Transnational Corporation of Nigeria (Transcorp) Plc, the owner of Transcorp Hotel, Abuja has injected $120 million to rehabilitate the hospitality facilities, the first of such in the 30 years of its existence.
The huge investment, according to the chairman of the parent company, Transcorp Plc, Tony Elumelu was meant to lay an investment, “foundation for a better tomorrow.”
Transcorp Hotel, formerly Hilton Hotel and later changed to Nicon Noga Hotel before Transcorp bought the government holdings in the hospitality company has been rehabilitated by the new owner.
Speaking at the annual general meeting of the company, Elumelu told shareholders that investing in the rehabilitation of the hotel was a wise decision, noting that “your investment will yield huge dividends.”
He noted that it was the first time the level of rehabilitation was being undertaken in the hotel since its existence about 30 years ago.
“We did this because we are long-term investors. We believe in investing today for better tomorrow.
“This hotel is here to make money for shareholders. In terms of value of the assets, they have significantly improved.
“We are laying investment foundation for a better tomorrow.”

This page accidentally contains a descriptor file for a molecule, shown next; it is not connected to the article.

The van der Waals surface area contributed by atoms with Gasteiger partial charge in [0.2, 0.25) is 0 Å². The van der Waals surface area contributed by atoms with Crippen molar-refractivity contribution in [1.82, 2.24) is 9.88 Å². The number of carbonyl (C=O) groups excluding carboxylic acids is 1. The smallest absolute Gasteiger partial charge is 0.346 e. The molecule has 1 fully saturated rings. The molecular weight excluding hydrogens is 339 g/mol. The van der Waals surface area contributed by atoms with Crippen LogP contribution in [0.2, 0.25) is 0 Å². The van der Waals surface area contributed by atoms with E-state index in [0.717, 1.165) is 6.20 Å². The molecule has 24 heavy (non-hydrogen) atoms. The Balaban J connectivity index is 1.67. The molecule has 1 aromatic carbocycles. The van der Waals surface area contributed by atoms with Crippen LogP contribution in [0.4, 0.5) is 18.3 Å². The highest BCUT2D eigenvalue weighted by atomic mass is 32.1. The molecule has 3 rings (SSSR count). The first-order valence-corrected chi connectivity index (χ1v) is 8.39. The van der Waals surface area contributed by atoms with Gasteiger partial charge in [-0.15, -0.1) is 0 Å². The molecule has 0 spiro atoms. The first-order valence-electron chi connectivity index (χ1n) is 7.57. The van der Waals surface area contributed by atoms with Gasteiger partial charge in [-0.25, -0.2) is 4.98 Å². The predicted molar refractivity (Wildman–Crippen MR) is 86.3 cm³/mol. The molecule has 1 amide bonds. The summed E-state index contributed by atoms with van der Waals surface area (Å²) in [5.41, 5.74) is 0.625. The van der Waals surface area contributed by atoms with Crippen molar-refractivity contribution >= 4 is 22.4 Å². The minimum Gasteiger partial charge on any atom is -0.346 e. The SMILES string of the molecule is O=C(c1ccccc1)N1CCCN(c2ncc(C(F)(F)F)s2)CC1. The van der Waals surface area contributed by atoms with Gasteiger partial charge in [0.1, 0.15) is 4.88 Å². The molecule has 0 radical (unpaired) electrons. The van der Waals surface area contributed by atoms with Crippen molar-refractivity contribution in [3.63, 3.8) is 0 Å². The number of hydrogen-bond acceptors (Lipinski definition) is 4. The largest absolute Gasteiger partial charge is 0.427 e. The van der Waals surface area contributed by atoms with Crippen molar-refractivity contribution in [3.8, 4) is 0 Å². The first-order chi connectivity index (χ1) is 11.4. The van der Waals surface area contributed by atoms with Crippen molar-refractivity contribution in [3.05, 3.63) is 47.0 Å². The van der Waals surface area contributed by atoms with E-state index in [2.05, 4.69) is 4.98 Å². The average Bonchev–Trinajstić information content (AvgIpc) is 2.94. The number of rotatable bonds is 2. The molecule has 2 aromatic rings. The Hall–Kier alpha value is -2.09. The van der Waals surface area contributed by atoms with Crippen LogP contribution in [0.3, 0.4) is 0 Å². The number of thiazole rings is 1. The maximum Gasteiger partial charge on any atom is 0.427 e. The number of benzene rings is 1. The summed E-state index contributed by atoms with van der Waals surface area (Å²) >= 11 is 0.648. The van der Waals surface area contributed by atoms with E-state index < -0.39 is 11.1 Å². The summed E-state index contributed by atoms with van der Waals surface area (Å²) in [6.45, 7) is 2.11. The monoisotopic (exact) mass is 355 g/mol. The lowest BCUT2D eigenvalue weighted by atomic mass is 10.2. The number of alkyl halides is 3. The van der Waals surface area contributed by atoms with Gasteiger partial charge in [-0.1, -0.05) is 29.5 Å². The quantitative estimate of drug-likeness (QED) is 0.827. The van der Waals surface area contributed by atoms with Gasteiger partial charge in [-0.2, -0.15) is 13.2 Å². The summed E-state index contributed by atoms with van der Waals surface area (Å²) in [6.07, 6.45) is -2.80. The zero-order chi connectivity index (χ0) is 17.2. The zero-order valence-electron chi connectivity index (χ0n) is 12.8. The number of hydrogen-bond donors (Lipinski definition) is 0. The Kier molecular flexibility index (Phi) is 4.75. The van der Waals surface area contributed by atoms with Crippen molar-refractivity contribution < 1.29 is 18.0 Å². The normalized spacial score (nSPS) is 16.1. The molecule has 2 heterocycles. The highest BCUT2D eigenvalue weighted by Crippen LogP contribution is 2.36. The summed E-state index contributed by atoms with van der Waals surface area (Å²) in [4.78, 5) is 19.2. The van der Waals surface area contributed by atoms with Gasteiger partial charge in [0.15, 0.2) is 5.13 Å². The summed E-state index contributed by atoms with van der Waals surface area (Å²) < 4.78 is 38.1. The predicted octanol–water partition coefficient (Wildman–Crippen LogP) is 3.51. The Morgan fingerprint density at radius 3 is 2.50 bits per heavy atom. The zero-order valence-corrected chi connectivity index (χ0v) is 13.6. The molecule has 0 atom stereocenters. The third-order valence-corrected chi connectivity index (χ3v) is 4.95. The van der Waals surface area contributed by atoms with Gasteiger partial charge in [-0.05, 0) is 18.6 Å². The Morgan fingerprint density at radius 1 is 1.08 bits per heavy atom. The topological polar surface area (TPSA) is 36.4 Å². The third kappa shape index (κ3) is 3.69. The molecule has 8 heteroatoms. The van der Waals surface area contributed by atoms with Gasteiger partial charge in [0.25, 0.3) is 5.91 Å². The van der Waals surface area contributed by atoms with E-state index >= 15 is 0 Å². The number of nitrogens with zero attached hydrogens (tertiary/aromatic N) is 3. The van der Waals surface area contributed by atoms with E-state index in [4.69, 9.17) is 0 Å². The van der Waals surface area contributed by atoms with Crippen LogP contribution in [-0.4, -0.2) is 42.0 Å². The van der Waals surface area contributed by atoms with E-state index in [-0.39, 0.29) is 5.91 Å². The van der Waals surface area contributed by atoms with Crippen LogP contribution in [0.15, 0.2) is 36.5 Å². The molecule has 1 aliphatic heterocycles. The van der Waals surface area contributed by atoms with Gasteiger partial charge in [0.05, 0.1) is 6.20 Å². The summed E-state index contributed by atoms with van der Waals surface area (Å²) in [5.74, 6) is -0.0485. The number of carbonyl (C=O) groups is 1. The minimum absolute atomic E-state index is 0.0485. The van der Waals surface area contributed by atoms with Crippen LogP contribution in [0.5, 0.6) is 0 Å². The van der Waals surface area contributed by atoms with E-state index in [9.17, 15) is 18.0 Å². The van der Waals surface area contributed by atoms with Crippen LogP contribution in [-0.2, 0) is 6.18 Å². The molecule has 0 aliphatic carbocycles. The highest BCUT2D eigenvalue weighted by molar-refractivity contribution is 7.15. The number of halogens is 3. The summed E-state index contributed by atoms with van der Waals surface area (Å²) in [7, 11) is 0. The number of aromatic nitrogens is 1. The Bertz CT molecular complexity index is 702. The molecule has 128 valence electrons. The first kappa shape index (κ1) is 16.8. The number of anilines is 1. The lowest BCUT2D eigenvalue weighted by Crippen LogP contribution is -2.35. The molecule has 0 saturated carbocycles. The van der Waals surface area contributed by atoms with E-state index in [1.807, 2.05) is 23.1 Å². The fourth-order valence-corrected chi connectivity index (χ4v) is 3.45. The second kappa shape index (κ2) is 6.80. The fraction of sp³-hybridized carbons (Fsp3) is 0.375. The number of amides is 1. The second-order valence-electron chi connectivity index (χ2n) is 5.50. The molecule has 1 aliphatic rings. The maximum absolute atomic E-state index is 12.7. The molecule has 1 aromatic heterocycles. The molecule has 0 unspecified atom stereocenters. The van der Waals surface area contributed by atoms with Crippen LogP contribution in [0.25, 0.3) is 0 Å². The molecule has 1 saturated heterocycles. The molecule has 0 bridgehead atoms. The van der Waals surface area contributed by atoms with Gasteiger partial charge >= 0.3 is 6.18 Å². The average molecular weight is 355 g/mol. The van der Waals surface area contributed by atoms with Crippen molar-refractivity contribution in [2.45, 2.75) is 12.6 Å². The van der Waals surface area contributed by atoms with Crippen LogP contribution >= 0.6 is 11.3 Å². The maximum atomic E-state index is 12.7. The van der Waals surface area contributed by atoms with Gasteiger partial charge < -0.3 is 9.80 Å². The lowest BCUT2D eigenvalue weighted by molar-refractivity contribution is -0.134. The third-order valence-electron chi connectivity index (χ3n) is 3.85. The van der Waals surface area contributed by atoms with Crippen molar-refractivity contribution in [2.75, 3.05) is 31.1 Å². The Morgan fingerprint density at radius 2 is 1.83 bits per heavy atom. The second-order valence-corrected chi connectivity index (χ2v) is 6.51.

Elumelu assured shareholders that for “Transcorp, the future is extremely bright. This is time for wise investors to secure their future and that of their children.”
The Transcorp chief also spoke on the huge indebtedness of government to the power generating firms, saying the federal government is gradually liquidating its debt to the power sector.
Transcorp had made provision for over N97 billion impairment on its balance sheet for the last financial year. But its chairman said the impairment provision was due to the debt owed by the federal government power companies.
He assured the shareholders that there had been lots of improvement in the repayment process and commended the government particularly the Governor of the Central Bank of Nigeria (CBN) for facilitating the debt repayment obligations to power firms.
“I am sure it should be more now. It’s actually a debt owed by the federal government to power companies.
“But as I said, things are now improving. Let me recognise the efforts of the government especially the CBN governor who had been extremely patriotic and involved in driving the improvements in the repayments in the power sector. We hope that progressively they’ll clear all of these,” Elumelu said.